The European Commission has approved a decision to release funds from the Brexit Adjustment Reserve to Ireland for a total of 20 920.4 million.
Ireland is the main beneficiary of the Brexit Adjustment Reserve, the first member state to receive pre-financing from it. It will help mitigate the effects of Brexit on the Irish economy, support the regions and the economy, and create and protect jobs such as short-term employment, retraining and training programs.
And Elisha Ferreira, Commissioner of Co-operation and Reforms, said: “Brexit has adversely affected the lives of many citizens. In the European Union, the Irish suffer the most. The EU’s Brexit Adjustment Reserve is an instrument of solidarity with those most affected. As we move forward, we do not want to leave anyone behind. Financial assistance to Ireland will help improve living standards, support economic growth in the country, and mitigate the adverse effects on local communities.
Ireland will receive 1 361.5 million in 2021, 6 276.7 million in 2022 and 2 282.2 million in 2023. Expenses from 1 will be financed.Is January 2020.
The Commission will pay Ireland its first installment of pre-financing by the end of this year. The Commission plans to take decisions in the coming weeks regarding the Brexit Adjustment Reserve for other member states.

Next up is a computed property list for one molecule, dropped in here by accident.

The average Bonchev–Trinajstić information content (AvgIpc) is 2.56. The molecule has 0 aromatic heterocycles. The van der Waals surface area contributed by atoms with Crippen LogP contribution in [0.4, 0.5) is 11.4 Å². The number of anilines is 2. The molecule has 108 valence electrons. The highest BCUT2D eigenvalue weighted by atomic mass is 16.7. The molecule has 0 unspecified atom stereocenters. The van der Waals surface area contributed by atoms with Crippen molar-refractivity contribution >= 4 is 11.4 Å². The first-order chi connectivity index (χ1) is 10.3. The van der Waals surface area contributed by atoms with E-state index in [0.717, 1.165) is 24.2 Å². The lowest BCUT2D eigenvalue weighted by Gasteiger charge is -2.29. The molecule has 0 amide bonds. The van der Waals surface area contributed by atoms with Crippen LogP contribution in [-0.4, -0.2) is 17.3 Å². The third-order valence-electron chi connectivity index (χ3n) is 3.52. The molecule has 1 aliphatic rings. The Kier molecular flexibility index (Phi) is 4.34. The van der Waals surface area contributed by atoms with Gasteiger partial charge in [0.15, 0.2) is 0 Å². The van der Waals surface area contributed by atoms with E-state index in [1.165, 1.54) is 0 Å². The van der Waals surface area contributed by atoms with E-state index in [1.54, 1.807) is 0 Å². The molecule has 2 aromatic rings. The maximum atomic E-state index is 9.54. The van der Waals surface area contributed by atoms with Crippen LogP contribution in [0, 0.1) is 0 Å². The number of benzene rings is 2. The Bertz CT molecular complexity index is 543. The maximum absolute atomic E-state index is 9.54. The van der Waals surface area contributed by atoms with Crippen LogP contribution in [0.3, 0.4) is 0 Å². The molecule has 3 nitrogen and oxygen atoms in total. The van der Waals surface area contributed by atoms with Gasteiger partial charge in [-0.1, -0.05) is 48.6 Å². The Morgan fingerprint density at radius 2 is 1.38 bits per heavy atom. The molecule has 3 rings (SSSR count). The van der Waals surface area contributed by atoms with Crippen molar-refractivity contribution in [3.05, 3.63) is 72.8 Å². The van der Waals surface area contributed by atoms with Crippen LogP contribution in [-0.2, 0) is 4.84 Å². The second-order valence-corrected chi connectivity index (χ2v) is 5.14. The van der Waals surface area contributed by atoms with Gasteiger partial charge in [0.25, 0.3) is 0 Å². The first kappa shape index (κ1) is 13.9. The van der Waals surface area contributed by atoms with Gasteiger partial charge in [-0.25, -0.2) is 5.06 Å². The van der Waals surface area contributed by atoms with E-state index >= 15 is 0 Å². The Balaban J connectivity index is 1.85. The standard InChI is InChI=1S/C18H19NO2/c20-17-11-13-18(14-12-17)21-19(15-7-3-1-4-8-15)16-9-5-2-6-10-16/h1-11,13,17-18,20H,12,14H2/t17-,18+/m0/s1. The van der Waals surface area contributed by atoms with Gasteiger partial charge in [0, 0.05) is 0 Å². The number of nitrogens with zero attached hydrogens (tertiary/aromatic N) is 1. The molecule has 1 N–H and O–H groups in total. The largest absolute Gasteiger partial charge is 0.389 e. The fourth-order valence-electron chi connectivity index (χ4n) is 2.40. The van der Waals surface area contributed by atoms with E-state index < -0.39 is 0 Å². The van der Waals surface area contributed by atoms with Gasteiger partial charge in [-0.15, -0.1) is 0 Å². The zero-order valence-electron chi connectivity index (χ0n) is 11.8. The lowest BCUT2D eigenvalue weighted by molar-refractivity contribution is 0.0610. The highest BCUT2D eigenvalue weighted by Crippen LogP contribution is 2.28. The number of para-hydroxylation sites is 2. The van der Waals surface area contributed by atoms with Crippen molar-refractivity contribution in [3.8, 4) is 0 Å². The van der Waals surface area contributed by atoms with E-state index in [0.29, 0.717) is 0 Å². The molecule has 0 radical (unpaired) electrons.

All member states experience the effects of Brexit, but in different ways. It affects some member states, regions, regions or local communities more than others. The Brexit Adjustment Reserve, with a budget of 4 5.4 billion, has prioritized the most vulnerable to support all member states. The financial contribution made to a Member State under the Reserve will be implemented under shared management. It is not conditional on programming or pre-planning of actions, and also allows for a certain flexibility in the implementation of the subsidiary principle. The regulation came into effect in October 2021.
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